This year promises to be fascinating politically. The Republicans, in control of both houses of Congress for the first time in 40 years, have received a clear mandate to reduce the size and intrusiveness of government.
The new majority, particularly in the House of Representatives, appears poised for an aggressive assault. Among their early targets are bloated Congressional staffs and an unwieldy committee system.
There are so many other inviting targets for downsizing or elimination, it's hard to know where to begin. One hopes that the Congressional leadership doesn't lose sight of the General Accounting Office.
The GAO was established by Congress in 1921 to carry out government accounting and auditing functions. It has grown enormously to a staff of nearly 5,000 and an annual budget of nearly $450 million. It has 14 regional offices scattered about the country, two European offices, and a Far East Office in Hawaii.
The GAO has spread its tentacles throughout the government, conducting studies, often upon its own initiative, in areas in which it has little or no expertise. It has become very much a tool of Congress, even going so far as to detail staff to Congressional committees.
My first-hand experience with the GAO stems from my years at the helm of the Federal Deposit Insurance Corp. The GAO repeatedly pestered the FDIC for access to its bank examination files so it could second-guess the FDIC's work and judgments.
The FDIC was, and is, an independent agency accountable to Congress. Its board members were, and are, appointed on a bipartisan basis to serve fixed terms.
The FDIC's staff was, and is, composed of career civil servants whose raison d'etre is to protect the integrity of the deposit insurance fund and system. The agency spends more than $10 million annually to train its staff in the intricacies of bank supervision.
No useful purpose would have been served by allowing the GAO's novices to oversee the FDIC's expert, apolitical supervisory staff. So we refused the GAO access to the FDIC's files. They fussed and fumed, but went away.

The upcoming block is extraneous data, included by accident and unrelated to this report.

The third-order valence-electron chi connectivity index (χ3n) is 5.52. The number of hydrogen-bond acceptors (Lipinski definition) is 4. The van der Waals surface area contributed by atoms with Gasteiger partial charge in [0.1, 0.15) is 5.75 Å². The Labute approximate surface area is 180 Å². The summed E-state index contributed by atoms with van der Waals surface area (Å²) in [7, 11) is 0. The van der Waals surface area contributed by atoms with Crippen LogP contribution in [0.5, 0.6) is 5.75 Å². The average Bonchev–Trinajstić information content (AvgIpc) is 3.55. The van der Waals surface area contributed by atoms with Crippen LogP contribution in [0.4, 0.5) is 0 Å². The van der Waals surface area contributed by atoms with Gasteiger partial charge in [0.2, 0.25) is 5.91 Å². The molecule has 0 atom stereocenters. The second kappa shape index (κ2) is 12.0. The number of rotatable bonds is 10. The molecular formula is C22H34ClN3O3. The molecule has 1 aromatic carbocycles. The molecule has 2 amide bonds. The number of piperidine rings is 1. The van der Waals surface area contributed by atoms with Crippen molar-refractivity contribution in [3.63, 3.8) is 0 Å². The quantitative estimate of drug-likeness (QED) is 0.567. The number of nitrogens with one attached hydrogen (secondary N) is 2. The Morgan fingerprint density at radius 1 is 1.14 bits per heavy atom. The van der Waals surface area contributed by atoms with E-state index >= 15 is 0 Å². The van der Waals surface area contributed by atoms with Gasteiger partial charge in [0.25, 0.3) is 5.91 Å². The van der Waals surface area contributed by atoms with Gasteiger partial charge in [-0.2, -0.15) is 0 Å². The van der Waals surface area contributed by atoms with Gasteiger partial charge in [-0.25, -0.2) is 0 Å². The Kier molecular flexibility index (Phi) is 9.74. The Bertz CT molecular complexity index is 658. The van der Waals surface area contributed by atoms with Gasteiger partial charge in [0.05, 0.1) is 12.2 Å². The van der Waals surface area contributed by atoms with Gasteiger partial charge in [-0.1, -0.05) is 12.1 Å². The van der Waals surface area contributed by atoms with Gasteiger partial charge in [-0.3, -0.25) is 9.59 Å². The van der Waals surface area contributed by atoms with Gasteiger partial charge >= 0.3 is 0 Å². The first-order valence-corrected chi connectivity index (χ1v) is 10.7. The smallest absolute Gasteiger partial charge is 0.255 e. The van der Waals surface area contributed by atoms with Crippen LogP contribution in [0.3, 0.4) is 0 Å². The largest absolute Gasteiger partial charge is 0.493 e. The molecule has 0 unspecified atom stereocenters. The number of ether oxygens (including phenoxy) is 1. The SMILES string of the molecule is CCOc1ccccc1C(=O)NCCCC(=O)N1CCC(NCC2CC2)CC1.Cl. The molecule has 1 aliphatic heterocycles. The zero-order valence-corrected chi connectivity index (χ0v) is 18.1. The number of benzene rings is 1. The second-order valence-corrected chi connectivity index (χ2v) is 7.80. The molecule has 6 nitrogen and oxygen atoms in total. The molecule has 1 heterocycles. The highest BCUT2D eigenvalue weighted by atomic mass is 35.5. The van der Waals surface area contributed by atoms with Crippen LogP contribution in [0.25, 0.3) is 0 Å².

The savings and loan crisis provided the GAO a once-in-a-lifetime opportunity to greatly expand its turf. It didn't matter, in the hysteria of the moment, that the S&L crisis was due in no small part to a highly politicized S&L regulatory scheme over which both the executive and legislative branches of government exercised far too much control. The GAO, an instrument of the very politicians who helped create the S&L mess, was given sweeping new powers to interject itself into bank regulation.
The results have ranged from a frivolous waste of money to extremely serious negative consequences for the banking system and the economy. An example of the former was the GAO's recent study telling the banking agencies they ought to develop a mechanical method for establishing loan loss reserves at banks, as if the agencies wouldn't have done that long ago if it were feasible.
An example of the latter was when the GAO forced the FDIC to create roughly $15 billion of excess reserves at the height of the economic downturn in the late 1980s. The GAO grossly overestimated the FDIC's future losses and required the agency to charge off immediately their present value. Even though the FDIC's future income was far more predictable than its potential losses, the GAO allowed no credit in the calculation for the present value of the FDIC's future income stream.
The FDIC fund was rendered artificially insolvent. That led to extremely punitive legislation, triggered an enormous tax increase for banks, exacerbated the economic downturn, prolonged the credit crunch, and nearly panicked the depositing public.
As if to add insult to injury, the GAO charges monopoly prices for its audit services to government agencies. It is estimated that the FDIC, for example, pays perhaps 50% more to the GAO for audits than it would have to pay if it put the job out for competitive bidding in the private sector.
Assuming the GAO's track record in other fields is anywhere near as bad as it is in banking, it's difficult to imagine why the nation would not be well served by the GAO's abolition. At the very least, the GAO's budget should be cut in half to force it to focus its attention on areas where it might add some value.
Mr. Isaac, former chairman of the Federal Deposit Insurance Corp., is chairman and CEO of the Secura Group, a financial institutions consulting firm headquartered in Washington.